U.S. corn futures fell nearly 3% Monday, with traders trimming risk premium from the market on hope for active seedings in the western Midwest this week.
Corn for July delivery, the most actively traded contract, ended down 22 cents, or 2.9%, to $7.34 1/2 a bushel. The New crop December contract dropped 8 1/4 cents or 1.2% to $6.61 1/4.
The market erased the premium placed in prices ahead of the weekend, when weather forecasts were promoting thoughts of severe planting delays across the Midwest, said Chad Henderson, analyst with Prime Agricultural Consultants in Brookfield, Wis.
Weather remains the driving force behind price moves in corn, with drier outlooks for the western Midwest this week providing potential for a pick up in the seeding pace for a crop already being planted at half the pace of normal for this time of year.
Corn traders follow weather forecasts closely because farmers need good weather to grow a large crop to replenish precariously tight inventories projected for the end of the marketing year Aug. 31.
Concerns about strong demand draining supplies recently pushed prices to a record high of $7.83 3/4 a bushel.
Earlier corn planting is typically better for final yields, as it reduces the chance the crop will still be developing when the season's first frost hits.
The weather forecast opens the door for farmers to get in the fields, with some farmers say the entire state of Iowa could be planted by the end of the week if the weather cooperates, Henderson said. Nebraska farmers could follow the same course as Iowa, shifting market opinions and taking some of the fear out of traders' minds, Henderson added.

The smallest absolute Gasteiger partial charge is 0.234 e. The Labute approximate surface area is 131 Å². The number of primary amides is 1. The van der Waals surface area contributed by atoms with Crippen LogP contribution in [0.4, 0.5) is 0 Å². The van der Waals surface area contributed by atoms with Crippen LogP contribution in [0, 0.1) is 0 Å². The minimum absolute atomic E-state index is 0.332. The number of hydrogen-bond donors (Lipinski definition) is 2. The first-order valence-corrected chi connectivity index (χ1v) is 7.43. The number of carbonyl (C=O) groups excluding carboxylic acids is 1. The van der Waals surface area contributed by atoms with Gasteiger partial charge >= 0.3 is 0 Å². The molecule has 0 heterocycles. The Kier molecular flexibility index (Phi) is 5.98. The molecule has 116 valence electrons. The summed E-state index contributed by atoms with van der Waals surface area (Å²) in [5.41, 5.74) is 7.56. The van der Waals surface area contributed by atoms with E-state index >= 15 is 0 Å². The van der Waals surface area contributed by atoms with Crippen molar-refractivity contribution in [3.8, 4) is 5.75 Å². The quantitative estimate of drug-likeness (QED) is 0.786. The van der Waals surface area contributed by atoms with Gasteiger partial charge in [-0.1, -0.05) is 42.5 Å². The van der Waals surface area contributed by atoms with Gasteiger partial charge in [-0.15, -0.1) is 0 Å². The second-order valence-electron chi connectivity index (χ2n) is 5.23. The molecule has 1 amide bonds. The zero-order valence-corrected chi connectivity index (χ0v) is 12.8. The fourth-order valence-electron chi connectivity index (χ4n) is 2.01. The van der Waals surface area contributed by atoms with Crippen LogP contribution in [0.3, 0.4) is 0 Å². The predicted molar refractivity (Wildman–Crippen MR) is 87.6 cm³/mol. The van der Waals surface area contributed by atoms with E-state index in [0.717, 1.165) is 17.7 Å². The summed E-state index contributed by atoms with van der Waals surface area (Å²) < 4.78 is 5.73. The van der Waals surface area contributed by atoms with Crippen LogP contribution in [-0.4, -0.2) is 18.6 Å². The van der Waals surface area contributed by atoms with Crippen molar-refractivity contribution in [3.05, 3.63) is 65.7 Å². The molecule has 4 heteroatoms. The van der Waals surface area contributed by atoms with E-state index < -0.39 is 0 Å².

The U.S. Department of Agriculture is scheduled to release its latest estimates of planting progress at 4 p.m. EDT, with traders and analysts expecting the seeding pace in a range of 14% to 18% well below the average of nearly 40% for this time of year.
U.S. wheat futures stumbled, backpedaling from early price gains on spillover weakness from corn. Traders booked profits on initial gains after wheat failed to attract buyers after futures spiked on crop and planting fears, analysts said. The market didn't have enough fresh supportive news to withstand pressure from tumbling corn.
U.S. soybean futures ended modestly lower pressured by spillover weakness from sharp declines in corn and sluggish export demand, analysts said.
Wheat for July delivery ended down 9 1/2 cents, or 1.2%, at $7.91 3/4 a bushel at Chicago Board Of Trade. At the Kansas City Board of Trade, hard red winter wheat for July delivery lost 1.3% to $8.90 1/2 a bushel. Hard red spring wheat for July delivery closed down 1.1% at $9.37 1/2 a bushel at the MGEX in Minneapolis. Soybeans for July delivery dropped one cent, or 0.07%, to $13.93 a bushel.
July soymeal finished down 0.4% at $362.30 per short ton, while July soyoil gained 0.03% to 58.60 cents a pound. July rice jumped 1.8% to $15.19 1/2 per hundredweight. U.S. oat futures ended lower Friday, backpedaling in unison with neighboring grains, as traders reduced risk premium in the markets. Oats for July delivery settled 9 1/2 cents or 2.6% lower at $3.43 a bushel. Ethanol futures stumbled in step with corn futures. July ethanol ended down 0.5% at $2.638 a gallon.